Just Like Butter: How I'm *Actually* Feeling About Aging
The honest truth about aging in this society, and the beauty in aging with a furry buddy.
Beauty Mark is a monthly column by Allie Rowbottom, where she answers readers' pressing beauty questions. To submit your question, email firstname.lastname@example.org
Okay, I’m struggling with getting older. I cried on my 28th birthday. I wish I didn’t feel this way, but I can’t stop dreading aging. I miss milestones because I’m so afraid. Don’t know what my question is exactly, I’m just looking for advice.
Summer after summer in New York, I walk down the street in a short dress with the hot wind blowing memories at me like the sweet, sad caresses of an ill-fated love, and notice a steady decline in the number of cat calls directed my way. For a time, I wondered: Is this the result of #metoo? Changing cultural mores? Maybe a little. But deep down, I know it’s not just the morals that have changed. It’s me, too.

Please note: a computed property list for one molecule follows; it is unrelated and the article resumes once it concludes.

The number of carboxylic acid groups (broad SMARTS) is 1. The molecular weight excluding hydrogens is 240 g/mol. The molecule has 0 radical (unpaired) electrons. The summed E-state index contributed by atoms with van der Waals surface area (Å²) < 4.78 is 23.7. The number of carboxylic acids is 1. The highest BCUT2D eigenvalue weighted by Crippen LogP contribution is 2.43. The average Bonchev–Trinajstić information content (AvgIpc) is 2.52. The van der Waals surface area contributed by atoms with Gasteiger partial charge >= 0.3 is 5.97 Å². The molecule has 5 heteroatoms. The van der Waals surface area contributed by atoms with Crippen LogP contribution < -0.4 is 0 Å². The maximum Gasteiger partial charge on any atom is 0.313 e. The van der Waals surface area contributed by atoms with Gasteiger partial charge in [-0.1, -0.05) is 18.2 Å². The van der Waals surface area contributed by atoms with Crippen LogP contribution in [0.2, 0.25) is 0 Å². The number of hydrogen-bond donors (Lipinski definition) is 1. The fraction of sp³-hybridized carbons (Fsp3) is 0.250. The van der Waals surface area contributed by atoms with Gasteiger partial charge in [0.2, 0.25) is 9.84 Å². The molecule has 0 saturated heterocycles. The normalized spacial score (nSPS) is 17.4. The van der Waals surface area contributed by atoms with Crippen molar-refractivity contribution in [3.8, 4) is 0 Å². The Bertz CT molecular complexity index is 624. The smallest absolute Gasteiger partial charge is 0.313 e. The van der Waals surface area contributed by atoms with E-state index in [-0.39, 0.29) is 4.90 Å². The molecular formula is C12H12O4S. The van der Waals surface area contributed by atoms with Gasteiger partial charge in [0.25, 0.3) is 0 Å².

It bears noting that not all cat calls are created equal; some are admiring, others are scary and make you feel like trash. For the purposes of this answer, I’m talking about the admiring ones. Still, some readers will surely bristle at the cat call of any tenor as a barometer of any sort. The appropriate response to such attention is to frown and roll one’s eyes at the gall of MEN who should surely DO BETTER. Maybe so.
But the truth is that some Saturday nights, as a lonely young woman in New York, I put on a tight dress and walked down Broadway, counting how many men called out to me. “Smile!” They’d yell and I’d bare my teeth, stick out my tongue. I didn’t want the reality of their company any more than they wanted the reality of mine. I just wanted the assurance of their wanting. Sometimes, when I received enough validation, I’d turn around and head home before arriving at whatever club I was going to; it was enough for me, to bask in the fleeting desire of a stranger.